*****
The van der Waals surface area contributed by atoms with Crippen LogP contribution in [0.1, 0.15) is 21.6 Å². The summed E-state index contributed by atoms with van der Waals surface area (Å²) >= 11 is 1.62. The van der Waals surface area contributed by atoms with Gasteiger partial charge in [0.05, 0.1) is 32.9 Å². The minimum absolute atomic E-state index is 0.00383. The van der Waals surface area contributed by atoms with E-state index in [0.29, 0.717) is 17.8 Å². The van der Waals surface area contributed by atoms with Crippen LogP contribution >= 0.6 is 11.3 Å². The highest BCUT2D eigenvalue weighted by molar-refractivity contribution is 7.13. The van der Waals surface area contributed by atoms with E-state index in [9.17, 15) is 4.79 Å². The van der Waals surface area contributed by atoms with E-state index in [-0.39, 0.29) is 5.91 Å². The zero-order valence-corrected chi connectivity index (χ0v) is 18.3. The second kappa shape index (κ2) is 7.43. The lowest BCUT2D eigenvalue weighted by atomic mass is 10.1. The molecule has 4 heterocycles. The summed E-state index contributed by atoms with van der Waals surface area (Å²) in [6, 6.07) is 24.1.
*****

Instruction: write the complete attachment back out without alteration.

The van der Waals surface area contributed by atoms with Crippen LogP contribution in [0.1, 0.15) is 21.6 Å². The summed E-state index contributed by atoms with van der Waals surface area (Å²) >= 11 is 1.62. The van der Waals surface area contributed by atoms with Gasteiger partial charge in [0.05, 0.1) is 32.9 Å². The minimum absolute atomic E-state index is 0.00383. The van der Waals surface area contributed by atoms with E-state index in [0.29, 0.717) is 17.8 Å². The van der Waals surface area contributed by atoms with Crippen LogP contribution >= 0.6 is 11.3 Å². The highest BCUT2D eigenvalue weighted by molar-refractivity contribution is 7.13. The van der Waals surface area contributed by atoms with E-state index in [9.17, 15) is 4.79 Å². The van der Waals surface area contributed by atoms with E-state index in [-0.39, 0.29) is 5.91 Å². The zero-order valence-corrected chi connectivity index (χ0v) is 18.3. The second kappa shape index (κ2) is 7.43. The lowest BCUT2D eigenvalue weighted by atomic mass is 10.1. The molecule has 4 heterocycles. The summed E-state index contributed by atoms with van der Waals surface area (Å²) in [6, 6.07) is 24.1.